month or every quarter.
That to me is a real problem because people
think their wage contract is $1.
They think that dollar is something universal
because it’s in the denominator of the equation–
price divided by the unit.
So if you don’t have a good unit of exchange,
all sorts of things go off track, which I
think is actually the core problem in our
entire economy and society right now.
But again, that’s another religious discussion.
But it’s interesting because this unit of
account thing– I want to dig into this deeper
because there’s two ways you can read that,
right?
You can read it in a pure accounting way,
and you can read it as in holding somebody
to account.
And that to me is the reason why central banks
dislike gold, because it holds them to account,
to your point about what it does.
You have this unit of account.
And that’s arguably the most dangerous thing.
And there are 1,000 conspiracy theories about
gold.
Some of them are interesting.
Some of them are ludicrous.
Some of them it’s harder to argue, it’s really
difficult to argue that they’re not correct,
but you kind of have to do it anyway.
But it’s this antagonistic relationship between
central banks and gold that I find so fascinating
because of exactly what you’ve laid out just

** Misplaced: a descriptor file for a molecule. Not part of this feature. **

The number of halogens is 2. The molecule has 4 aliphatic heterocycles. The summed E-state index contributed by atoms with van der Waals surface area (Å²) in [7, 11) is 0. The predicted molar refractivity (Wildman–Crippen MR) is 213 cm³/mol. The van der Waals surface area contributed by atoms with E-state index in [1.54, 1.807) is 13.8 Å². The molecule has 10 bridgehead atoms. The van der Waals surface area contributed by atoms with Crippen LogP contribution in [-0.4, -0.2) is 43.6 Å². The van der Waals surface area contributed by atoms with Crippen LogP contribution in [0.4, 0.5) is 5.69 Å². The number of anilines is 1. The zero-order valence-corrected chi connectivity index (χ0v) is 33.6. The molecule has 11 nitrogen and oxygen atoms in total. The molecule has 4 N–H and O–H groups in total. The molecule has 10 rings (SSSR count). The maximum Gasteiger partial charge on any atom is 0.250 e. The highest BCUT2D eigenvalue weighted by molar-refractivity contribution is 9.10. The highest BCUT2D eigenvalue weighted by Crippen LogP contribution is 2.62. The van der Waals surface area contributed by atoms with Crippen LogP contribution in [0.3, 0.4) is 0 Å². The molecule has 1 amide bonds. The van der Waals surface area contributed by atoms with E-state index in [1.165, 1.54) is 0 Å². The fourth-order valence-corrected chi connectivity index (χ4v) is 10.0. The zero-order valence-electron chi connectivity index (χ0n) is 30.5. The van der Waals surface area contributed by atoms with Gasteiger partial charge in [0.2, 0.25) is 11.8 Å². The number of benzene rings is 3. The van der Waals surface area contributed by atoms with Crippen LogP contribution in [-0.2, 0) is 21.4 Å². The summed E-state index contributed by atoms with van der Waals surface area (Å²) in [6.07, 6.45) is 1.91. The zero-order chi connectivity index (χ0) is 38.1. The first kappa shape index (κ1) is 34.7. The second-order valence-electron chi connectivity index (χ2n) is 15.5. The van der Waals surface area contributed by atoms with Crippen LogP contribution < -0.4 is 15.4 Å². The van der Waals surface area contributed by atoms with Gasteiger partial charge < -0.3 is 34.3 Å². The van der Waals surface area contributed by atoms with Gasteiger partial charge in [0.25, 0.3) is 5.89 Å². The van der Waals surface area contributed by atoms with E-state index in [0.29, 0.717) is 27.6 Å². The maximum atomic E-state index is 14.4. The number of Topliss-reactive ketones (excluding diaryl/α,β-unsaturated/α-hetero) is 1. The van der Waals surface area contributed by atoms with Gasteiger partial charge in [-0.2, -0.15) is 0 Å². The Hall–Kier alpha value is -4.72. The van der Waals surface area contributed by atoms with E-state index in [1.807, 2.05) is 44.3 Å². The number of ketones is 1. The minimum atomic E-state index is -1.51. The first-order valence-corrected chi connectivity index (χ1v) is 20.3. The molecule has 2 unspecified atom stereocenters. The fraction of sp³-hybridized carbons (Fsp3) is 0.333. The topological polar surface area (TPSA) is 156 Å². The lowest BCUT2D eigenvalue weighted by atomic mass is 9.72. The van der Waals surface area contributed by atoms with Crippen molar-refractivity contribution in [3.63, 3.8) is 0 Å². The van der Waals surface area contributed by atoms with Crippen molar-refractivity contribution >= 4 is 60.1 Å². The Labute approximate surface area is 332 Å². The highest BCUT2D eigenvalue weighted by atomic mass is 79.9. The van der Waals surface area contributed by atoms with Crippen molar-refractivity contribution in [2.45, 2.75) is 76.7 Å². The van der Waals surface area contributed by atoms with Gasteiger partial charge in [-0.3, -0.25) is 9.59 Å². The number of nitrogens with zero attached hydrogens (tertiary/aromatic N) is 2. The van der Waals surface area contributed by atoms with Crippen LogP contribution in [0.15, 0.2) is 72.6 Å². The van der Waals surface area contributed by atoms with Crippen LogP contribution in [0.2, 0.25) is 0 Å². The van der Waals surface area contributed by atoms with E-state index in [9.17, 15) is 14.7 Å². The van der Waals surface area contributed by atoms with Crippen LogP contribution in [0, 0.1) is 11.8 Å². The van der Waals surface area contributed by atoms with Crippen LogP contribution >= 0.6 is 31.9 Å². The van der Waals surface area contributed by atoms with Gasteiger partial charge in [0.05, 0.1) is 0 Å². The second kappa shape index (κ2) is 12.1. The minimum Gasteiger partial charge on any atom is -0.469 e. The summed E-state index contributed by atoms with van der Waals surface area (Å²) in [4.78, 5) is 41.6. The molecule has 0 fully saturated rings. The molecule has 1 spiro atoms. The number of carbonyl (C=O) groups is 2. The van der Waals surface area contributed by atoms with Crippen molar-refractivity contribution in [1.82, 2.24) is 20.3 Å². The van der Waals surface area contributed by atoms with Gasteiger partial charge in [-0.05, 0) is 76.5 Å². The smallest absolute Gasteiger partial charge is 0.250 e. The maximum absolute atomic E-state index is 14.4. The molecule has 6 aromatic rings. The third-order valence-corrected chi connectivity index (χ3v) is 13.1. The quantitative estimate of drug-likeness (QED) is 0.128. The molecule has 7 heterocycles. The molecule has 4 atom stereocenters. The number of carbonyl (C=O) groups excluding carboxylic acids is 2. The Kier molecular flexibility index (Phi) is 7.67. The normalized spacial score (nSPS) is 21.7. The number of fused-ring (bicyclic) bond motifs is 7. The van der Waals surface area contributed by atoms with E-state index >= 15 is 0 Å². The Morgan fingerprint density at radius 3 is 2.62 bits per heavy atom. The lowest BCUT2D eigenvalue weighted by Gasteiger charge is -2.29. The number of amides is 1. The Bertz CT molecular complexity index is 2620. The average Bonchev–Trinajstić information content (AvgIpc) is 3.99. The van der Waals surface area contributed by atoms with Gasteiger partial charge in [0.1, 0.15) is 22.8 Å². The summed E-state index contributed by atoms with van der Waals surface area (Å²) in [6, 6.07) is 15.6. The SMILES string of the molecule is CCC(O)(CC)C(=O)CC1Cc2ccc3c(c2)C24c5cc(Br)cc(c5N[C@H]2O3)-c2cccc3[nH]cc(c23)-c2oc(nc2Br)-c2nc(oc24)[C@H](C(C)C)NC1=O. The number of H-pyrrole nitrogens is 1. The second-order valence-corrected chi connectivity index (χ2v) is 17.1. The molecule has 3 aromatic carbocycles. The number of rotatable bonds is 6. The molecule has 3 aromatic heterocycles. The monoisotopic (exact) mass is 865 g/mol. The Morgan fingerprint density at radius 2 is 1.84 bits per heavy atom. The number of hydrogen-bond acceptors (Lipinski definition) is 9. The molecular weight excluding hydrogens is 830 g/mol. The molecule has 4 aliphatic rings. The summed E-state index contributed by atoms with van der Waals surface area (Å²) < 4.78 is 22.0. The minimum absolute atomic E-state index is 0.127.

there.
It basically proves the damage that’s been
done to savers, to the middle class, to whoever
by fiat currency, by wholly fiat system.
So do you think, when you look through this
through your engineer’s eyes, you at it
through the eyes of your Goldmoney position,
do you see– what do you see the future looking
like in terms of gold’s role in a monetary
system which feels to me like it’s on its
last legs.
Yeah.
I think whether we get some democratic consensus
that gold or Bitcoin or some other alternative
money is going to be the replacement, I think
the history is that inevitably, these fiat
currencies always fail.
It’s got a 100% track record of failure.
And again, this isn’t theory or belief.
I’m not trying to offend anybody.
That’s just what’s happened.
And so I think that yes, naturally, as more
people recognize these physics, these sort
of first principles qualities of gold, it’s
always because of that role.
It’s always going to have some reversion to
it.
And whether that’s in a decentralized manner,
where people simply vote with their feet–
which is obviously our business model.
We’re not trying to force people on a gold
standard.
We’re not trying to force some sort of central
coercion.
We’re just saying, gram for dollar, whose
product is better?
If the central banks want to have a better
product, have at it.
Build a better product.
But right now, you don’t.
You don’t have a better product for savers.
For someone that wants to borrow and has the
access to borrow, fiat’s great.
You actually get paid– so this is another
aspect of central banking that a lot of people
don’t realize.
And you can easily see the inequality in our
economy because of this.